‘Whenever I start to feel stressed I stop what I am doing and look at all the lovely things my colleagues and friends have been up too. It always makes me smile!’ (JB)

“I love the fact that I can feel connected to the wider world and remember that I’m not doing this on my own!” (AC)

Via this classroom staff were able to take a moment out of their day and reconnect with themselves (Inner Compass call this our ‘inner diamond’) and help others do the same by posting positive comments about what they saw. Simple!

The student project

Along side the community project for the staff, I had started to receive emails from a number of my students who were finding the second lockdown challenging.

I started listening to them individually on a one-to-one basis as they discussed the worries and concerns that were occupying their minds.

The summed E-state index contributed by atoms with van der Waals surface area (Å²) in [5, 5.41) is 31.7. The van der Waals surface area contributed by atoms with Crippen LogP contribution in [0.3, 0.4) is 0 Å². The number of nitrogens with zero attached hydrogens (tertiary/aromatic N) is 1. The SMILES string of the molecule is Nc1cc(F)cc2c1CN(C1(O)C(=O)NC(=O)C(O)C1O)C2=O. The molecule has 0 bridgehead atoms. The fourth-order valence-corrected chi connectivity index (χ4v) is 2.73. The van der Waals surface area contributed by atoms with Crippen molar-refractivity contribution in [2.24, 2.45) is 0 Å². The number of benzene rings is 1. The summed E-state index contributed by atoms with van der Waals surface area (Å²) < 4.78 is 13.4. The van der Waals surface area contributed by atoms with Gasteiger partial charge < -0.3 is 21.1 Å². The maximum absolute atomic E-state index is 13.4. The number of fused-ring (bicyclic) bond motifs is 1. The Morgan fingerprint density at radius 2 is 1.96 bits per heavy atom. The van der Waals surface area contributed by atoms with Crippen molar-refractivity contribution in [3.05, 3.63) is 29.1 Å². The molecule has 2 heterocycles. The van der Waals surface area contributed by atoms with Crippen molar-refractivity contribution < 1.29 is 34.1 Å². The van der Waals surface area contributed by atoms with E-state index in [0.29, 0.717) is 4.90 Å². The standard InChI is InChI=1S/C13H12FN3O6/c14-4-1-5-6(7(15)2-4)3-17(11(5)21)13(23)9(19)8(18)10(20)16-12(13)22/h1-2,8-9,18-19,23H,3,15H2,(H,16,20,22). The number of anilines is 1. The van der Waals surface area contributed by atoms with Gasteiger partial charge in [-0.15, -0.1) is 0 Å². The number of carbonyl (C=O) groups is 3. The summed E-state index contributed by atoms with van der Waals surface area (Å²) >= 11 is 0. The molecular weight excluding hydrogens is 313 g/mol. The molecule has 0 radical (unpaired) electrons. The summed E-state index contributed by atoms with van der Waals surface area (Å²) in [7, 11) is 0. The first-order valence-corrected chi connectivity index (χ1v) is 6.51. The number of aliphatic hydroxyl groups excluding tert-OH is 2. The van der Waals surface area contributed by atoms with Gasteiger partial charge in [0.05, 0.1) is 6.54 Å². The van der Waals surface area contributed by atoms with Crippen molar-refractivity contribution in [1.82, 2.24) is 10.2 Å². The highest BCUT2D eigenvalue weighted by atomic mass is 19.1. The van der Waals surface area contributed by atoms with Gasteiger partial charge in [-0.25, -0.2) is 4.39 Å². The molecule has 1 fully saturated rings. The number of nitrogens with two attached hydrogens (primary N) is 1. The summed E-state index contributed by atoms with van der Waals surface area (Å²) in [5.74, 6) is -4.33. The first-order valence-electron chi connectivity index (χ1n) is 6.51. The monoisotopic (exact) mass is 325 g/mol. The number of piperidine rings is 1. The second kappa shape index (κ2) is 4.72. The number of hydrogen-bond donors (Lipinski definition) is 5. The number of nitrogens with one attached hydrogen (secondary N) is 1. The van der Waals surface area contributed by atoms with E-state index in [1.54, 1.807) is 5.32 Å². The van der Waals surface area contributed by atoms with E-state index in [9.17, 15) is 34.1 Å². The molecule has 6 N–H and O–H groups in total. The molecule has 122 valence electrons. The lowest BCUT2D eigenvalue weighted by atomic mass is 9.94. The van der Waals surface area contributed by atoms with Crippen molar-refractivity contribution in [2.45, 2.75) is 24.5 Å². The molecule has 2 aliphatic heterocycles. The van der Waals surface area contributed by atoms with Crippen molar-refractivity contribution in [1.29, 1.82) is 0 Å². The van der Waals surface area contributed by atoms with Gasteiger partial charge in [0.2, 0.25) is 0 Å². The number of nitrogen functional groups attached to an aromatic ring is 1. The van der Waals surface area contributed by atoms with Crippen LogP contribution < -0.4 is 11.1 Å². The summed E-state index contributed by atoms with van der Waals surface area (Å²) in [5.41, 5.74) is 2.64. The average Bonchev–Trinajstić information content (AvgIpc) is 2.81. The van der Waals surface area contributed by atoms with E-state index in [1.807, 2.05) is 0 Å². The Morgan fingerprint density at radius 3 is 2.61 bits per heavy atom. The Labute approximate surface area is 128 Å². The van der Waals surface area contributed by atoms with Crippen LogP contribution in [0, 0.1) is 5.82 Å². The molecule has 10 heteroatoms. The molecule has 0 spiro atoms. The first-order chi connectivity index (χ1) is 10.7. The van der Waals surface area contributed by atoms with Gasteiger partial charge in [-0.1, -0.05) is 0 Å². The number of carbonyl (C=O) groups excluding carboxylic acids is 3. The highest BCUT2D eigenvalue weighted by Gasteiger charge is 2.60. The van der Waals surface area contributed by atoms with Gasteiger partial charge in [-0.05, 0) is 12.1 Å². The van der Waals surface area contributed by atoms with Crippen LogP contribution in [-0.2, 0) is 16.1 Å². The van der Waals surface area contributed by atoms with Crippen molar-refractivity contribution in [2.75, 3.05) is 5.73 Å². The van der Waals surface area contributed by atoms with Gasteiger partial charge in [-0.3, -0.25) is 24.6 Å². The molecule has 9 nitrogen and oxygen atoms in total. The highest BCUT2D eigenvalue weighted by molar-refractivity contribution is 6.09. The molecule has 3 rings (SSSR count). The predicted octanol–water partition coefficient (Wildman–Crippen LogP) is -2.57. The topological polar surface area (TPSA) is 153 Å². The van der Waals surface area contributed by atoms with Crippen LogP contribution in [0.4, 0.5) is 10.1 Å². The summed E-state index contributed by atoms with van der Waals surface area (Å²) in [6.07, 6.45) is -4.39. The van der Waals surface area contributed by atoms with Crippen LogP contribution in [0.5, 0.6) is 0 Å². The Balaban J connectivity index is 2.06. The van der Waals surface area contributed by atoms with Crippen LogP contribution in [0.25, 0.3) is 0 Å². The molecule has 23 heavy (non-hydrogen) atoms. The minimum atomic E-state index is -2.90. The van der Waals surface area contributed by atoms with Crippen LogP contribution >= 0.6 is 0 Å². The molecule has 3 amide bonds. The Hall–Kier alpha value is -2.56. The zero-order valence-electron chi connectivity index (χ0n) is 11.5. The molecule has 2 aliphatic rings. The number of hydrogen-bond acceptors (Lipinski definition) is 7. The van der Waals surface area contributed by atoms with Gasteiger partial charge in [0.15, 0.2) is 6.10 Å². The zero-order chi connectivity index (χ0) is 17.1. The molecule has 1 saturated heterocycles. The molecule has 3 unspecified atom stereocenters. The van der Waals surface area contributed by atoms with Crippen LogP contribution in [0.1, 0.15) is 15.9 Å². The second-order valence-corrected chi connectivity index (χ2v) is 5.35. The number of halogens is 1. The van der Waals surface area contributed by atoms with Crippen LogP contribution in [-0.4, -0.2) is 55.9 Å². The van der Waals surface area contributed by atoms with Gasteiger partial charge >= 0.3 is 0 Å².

I mentioned the work I had been doing with these students to our Student Support Centre and explained the Community Listening programme I was undertaking.

They believed the work I was doing had made a real difference and I now work with students, referred by the Support Centre, on a one –to – one basis once a week and I provide them with a safe and open space where they are truly listened to.

Email sample from one of my students